History of the Iditarod Trail Sled Dog Race

Alaska, 1910: Gold Rush!

Native Alaskans quickly taught American prospectors and explorers that the only reliable way to move freight through the small towns of Alaska was by dog sled. In 1908, a four-person crew from the Alaska Road Commission mapped and marked a trail from Seward to Nome, using sled dogs to travel the line.

Nine months after it was marked, the trail became the main route of commerce when two prospectors made a Christmas Day strike in the Iditarod Mining District. In the two years from 1910 to 1912, 10,000 prospectors came to Alaska in the last great Gold Rush. Approximately $30 million of gold was mined in the following years. The men would travel by boat to the Bering Sea ports of Seward and Knik, then ride dog sleds inland to the gold fields. Mail and supplies were also carried in by sled, while the fruits of the mine were carried out the same way.

When the Gold Rush died out by 1918, goods and mail were carried along more direct routes to Nome, bypassing the boom town of Iditarod. However, the trail was briefly useful again in 1925, when a deadly outbreak of diphtheria ripped through Nome. Winter had closed the port city, and there was not enough serum in town to inoculate all of Nome’s residents. Serum was shipped by train from Anchorage to Nenana, where it was transferred to a sled dog relay. The teams carried the serum 674 miles in less than 6 days.

After that, air transport became more common and soon replaced sled dog teams as the best way to travel and ship mail. When snowmobiles were introduced in Alaska, the relevance of dog sleds was quickly forgotten.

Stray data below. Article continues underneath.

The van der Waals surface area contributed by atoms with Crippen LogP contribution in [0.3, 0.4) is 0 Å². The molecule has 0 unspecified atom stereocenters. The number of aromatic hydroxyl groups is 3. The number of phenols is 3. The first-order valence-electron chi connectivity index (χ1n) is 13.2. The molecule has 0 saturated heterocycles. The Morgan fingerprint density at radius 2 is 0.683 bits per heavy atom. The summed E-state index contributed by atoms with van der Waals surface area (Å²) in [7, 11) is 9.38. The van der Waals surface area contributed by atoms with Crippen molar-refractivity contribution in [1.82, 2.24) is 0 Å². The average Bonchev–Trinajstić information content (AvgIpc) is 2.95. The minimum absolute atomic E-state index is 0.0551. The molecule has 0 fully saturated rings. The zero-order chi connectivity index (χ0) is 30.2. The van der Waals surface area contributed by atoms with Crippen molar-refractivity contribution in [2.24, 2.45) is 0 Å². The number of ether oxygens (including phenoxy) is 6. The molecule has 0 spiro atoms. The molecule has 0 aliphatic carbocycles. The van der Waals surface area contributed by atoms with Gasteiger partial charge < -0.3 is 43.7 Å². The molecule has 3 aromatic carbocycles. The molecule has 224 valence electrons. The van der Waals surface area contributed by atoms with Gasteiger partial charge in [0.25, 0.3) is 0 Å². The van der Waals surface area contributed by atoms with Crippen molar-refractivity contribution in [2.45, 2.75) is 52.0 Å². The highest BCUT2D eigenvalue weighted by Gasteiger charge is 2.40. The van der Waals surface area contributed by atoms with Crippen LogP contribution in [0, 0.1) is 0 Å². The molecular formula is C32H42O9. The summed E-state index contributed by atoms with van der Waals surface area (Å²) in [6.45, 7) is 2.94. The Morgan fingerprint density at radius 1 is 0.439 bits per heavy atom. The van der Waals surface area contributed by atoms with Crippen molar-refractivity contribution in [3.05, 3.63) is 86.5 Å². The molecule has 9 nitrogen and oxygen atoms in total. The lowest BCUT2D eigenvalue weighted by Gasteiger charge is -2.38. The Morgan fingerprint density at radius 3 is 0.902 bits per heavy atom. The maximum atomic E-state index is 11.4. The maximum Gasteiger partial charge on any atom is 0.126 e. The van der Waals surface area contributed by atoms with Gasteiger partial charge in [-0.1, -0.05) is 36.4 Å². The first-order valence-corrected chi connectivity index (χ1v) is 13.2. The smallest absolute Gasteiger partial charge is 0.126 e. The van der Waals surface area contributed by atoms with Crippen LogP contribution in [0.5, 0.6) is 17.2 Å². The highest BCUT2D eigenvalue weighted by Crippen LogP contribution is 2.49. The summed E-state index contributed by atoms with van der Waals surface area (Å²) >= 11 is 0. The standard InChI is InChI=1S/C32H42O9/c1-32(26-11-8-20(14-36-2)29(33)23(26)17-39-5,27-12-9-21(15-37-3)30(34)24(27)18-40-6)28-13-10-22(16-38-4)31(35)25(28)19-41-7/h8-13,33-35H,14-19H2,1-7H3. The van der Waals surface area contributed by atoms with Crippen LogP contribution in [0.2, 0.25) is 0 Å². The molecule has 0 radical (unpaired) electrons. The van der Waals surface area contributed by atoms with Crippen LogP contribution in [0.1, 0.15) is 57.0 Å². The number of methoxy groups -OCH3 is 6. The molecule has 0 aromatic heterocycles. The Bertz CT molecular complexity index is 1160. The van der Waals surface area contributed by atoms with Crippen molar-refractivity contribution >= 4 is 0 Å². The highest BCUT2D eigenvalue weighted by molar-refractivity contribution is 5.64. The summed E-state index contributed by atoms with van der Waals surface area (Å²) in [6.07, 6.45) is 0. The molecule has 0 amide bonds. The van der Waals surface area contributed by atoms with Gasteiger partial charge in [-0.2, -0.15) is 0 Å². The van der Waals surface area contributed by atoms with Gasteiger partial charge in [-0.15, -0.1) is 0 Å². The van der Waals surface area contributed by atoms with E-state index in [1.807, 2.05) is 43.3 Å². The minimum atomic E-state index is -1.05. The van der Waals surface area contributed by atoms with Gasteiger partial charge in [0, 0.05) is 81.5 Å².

Re-opening the Trail

The trail was reclaimed by the frozen tundra until the 1970’s, when Joe Redington, Sr. worked to re-open the routes. Redington worked tirelessly to revive dog mushing in Alaska, both as a means of moving goods and as a competitive sport.

At about the same time, historian and Wasilla resident Dorothy Page was working on projects to celebrate Alaska’s Centennial in 1967. She presented her ideas to Redington, a musher from Knik. Their goal was to bring public attention to the historical significance of the Iditarod Trail. The race was also to commemorate the critical role sled dogs had in developing and settling Alaska.

The Aurora Dog Mushers Club, led by Redington, helped clear overgrowth from the first nine miles of the trail for the first version of the famous race in 1967. This shortened (27-mile) version of the race was again held in 1969.

Redington and Page set a goal of having the race continue on to the ghost town of Iditarod by 1973. However, the United States Army opened the trail as a winter exercise, allowing the mushers to utilize the whole 1,000+ mile trail, all the way into Nome, in 1973.

Redington and Page’s efforts led in 1978 to the Iditarod Trail being one of only 16 trails nationwide to be designated as a National Historic Trail. This designation, given to major routes of exploration, migration, trade, communications, and military actions, provided for management and funding from the federal Bureau of Land Management. However, local groups, community clubs, and private citizens contribute their own time each year to maintain and improve the trail.

The Race Route

The current structure of the race was developed in 1983. Teams leave downtown Anchorage and travel out to Tudor Road and along the Glenn Highway to the VFW Post in Eagle River. However, this is just the ceremonial start, and has no bearing on the actual race.

An auction is held each year to raise funds for race expenses. The auction winners get to ride on a musher’s sled for 8 – 9 miles out of Anchorage, causing many of the sleds to be less than competitive during this phase of the race.